MARC GOLDSTEIN: We tend to all think - myself included - about the most recent experience. If you just go back one year earlier, our entire staff left at 5 or 6 o'clock at night, worked normal hours and did the upfront over a period of four to five to six weeks (or even eight weeks if you extend it into cable and syndication), because the marketplace conditions were totally different than they were last year. Granted, last year was an exception, even for us. We have always told the networks that we will do business when it's still light out, and there's no reason to work once the lights have to go on in the office and it's dark outside. I grant you last year was not the case. Last year, we reacted to marketplace conditions. Marketplace conditions in an auction environment were such that the marketplace in prime alone went over $8 billion - virtually a 20 percent increase. Who starts that? How does the avalanche or the snowball effect get started? I don't necessarily have an answer for you, but I would suggest that in a strong marketplace, we're going to see that every single year. Similarly, if the demand isn't there, we're going to see markets like we did two years ago, which are going to be protracted and drawn out.
CAROLYN BIVENS: Until media sellers decide that they will allow the resale of the time after it's initially purchased, the upfront isn't going to change. And I would contend that even if they did allow that, it would make for a much more complicated market. In open market conditions, it would be a little more difficult to value.
GOLDSTEIN: Or if the seller said we're going home at 6 o'clock at night, our doors are closed, we're going to be here again at 9 o'clock tomorrow morning, the inventory is there, the price is going to be the same, you will not lose anything between 6 p.m. and 9 a.m. the next morning, the marketplace could potentially operate differently.
McCANN: What's always struck me is it's not in the networks' best interest to change the mechanism.
What is your most pressing research concern?
McLAUGHLIN: Getting the most value out of your advertising - your marketing efforts that bring people into a brand are tied to the moment you bring them in. We see clients starting to emphasize that more and more. I think the car industry has really started to grasp that if somebody owns a car that's your brand and from your company, you have a tremendous data advantage on keeping that person in the fold for the long term, and if you don't take advantage of that, you're making a very big mistake. The more considered the purchase, the more high-interest it is, and the stronger the brand, the more efficiently you can start to do that.
BIVENS: A marketer that looked exclusively at loyalty marketing regardless of the metrics that are being used would be missing out on a lot of other opportunities. There are better and better metrics that are available now. You can do a lot of the modeling. We've taken some of the things we had in Europe and brought them over here - where you can collect information and do predictive marketing.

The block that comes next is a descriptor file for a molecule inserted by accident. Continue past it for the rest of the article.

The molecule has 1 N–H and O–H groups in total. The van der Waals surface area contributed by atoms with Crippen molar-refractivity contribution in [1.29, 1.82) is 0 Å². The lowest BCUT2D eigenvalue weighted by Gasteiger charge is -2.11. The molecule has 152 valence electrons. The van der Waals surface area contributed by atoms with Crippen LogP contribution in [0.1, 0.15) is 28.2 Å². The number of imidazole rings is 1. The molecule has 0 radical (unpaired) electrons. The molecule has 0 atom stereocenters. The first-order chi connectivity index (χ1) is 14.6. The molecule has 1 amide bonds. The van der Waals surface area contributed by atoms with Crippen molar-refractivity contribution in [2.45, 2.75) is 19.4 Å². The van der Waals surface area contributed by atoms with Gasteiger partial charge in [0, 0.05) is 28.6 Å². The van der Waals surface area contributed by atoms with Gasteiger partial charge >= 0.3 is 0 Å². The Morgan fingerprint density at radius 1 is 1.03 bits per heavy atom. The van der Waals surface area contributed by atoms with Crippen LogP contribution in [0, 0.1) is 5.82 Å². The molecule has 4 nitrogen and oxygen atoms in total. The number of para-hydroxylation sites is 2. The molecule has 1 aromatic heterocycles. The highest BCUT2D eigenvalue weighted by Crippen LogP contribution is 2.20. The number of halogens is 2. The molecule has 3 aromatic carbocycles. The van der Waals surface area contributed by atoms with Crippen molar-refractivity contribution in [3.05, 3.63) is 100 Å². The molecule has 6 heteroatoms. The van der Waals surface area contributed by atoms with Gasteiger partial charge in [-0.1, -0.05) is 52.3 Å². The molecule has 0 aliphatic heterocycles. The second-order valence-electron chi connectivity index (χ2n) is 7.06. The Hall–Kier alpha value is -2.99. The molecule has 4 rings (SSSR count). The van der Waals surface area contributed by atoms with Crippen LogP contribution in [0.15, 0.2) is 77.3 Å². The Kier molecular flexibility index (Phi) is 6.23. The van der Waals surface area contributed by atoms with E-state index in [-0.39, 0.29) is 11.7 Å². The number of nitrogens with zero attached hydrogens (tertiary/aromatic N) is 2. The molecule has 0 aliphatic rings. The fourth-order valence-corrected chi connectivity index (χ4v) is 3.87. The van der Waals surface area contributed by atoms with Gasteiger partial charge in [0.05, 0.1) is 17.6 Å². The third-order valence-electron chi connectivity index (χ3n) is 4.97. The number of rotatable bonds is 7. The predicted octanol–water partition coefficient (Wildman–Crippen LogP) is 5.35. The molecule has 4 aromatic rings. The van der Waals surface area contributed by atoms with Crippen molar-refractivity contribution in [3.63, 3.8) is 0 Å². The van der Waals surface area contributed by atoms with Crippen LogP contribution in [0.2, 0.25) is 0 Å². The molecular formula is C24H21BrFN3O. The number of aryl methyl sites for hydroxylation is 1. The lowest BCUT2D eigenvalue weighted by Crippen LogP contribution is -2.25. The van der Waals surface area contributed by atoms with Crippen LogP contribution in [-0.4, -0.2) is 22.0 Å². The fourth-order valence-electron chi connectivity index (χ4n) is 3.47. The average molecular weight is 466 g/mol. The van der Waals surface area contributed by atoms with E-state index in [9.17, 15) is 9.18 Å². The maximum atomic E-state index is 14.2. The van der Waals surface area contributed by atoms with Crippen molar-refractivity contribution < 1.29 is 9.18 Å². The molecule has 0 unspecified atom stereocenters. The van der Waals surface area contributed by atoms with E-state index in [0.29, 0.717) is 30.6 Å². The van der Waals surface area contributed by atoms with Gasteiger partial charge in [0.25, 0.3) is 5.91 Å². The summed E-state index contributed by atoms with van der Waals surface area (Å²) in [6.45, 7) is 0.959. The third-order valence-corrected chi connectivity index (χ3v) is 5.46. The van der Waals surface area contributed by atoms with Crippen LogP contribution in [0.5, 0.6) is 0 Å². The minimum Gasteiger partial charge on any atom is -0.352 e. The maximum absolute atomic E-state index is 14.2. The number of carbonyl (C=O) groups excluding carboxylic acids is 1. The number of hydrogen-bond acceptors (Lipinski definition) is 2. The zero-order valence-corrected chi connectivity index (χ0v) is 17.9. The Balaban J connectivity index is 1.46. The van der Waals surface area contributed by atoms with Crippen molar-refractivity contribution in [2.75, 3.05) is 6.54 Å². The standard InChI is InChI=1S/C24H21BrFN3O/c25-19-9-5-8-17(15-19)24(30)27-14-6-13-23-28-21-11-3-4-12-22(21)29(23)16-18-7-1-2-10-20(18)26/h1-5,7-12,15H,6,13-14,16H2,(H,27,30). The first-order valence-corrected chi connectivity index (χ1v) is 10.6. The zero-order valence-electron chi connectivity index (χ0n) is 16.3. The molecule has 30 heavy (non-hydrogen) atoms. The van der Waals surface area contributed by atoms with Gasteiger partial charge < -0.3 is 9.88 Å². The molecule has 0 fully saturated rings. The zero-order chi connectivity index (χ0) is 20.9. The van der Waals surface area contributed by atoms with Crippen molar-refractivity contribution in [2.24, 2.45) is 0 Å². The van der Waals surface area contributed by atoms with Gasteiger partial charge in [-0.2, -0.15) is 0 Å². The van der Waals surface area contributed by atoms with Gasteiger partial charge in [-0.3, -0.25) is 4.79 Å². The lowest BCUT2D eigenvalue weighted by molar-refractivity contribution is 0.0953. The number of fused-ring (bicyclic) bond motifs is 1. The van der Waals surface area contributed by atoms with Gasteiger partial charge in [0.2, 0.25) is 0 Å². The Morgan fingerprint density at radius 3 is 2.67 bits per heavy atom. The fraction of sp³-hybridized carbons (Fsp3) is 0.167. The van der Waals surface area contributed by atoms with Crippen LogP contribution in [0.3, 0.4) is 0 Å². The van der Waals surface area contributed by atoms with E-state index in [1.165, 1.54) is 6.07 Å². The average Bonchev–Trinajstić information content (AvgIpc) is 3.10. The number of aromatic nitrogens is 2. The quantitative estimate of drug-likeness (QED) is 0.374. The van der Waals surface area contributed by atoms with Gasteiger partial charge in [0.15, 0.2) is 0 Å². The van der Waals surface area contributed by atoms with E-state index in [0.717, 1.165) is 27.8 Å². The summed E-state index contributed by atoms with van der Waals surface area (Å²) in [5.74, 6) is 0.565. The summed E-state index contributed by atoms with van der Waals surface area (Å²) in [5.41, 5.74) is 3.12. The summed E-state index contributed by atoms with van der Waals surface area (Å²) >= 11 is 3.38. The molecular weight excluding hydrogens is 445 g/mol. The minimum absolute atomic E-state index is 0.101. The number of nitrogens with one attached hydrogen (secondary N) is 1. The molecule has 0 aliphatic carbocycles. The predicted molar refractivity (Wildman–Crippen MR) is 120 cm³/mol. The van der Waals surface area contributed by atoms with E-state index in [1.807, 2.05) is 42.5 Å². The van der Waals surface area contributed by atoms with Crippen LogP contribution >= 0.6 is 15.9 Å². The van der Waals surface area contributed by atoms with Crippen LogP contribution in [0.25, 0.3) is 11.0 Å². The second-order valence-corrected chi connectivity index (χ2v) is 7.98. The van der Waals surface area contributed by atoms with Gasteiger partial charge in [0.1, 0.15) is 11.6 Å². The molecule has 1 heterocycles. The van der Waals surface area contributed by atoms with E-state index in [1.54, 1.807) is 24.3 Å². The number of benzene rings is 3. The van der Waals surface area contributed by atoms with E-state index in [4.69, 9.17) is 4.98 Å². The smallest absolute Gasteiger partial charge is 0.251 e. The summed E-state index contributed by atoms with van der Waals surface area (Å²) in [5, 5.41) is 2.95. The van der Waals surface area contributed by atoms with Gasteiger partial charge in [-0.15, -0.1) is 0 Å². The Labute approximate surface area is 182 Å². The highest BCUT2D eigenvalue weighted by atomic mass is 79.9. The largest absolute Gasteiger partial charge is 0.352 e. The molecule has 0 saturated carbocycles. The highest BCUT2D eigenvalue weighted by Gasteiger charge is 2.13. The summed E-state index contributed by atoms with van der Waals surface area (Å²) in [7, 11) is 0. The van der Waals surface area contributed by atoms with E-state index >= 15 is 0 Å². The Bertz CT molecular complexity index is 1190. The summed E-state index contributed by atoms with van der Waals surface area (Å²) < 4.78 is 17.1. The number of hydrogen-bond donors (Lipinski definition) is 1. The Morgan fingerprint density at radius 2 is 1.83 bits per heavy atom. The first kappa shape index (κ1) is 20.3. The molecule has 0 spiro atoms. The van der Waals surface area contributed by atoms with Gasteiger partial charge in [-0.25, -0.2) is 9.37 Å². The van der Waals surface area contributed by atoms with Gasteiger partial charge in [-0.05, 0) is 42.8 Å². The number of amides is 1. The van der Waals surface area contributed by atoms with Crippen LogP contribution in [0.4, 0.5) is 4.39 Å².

RUTMAN: We have a guy in Carat U.K. who helped us get into this communications planning, which is happening in our company more in Europe and certainly the United States. His background is sciences of consumer behavior. His name is Dr. Wayne Fletcher, he's a very interesting guy, and he's moved us ahead quite far in Europe, and it's particularly noticeable on three of our clients. We haven't been able to adopt it here yet in the United States. He comes from a totally different background and has now hired a few people. He's done some work with us in the U.S., but it hasn't come to fruition yet.
GOLDSTEIN: We have done research, our own research, in over 12 markets around the world against the youth market. It is not what they watch or what they read; it is more about their level of expectation. It is more along the lines of how they feel and what they think and what their reactions are, rather than how many people are watching and simply counting - as Nielsen might - the rating points against a particular media type. It's much more into their reactions, how they feel, both positively and negatively. Because you really have got to learn and understand this particular group to be able to reach them.
McLAUGHLIN: We've put account planning and data analysts together. One example of a result of that is with a retailer - the television advertising was targeting the people who represent the great majority of volume. After data analysts shared with the planner a lot of new information about the business, we recognized that a very small slice of traffic represented the majority of profit. And the television advertising was changed to create loyalty amongst a niche group of people who go to that retailer because they pay the premium prices.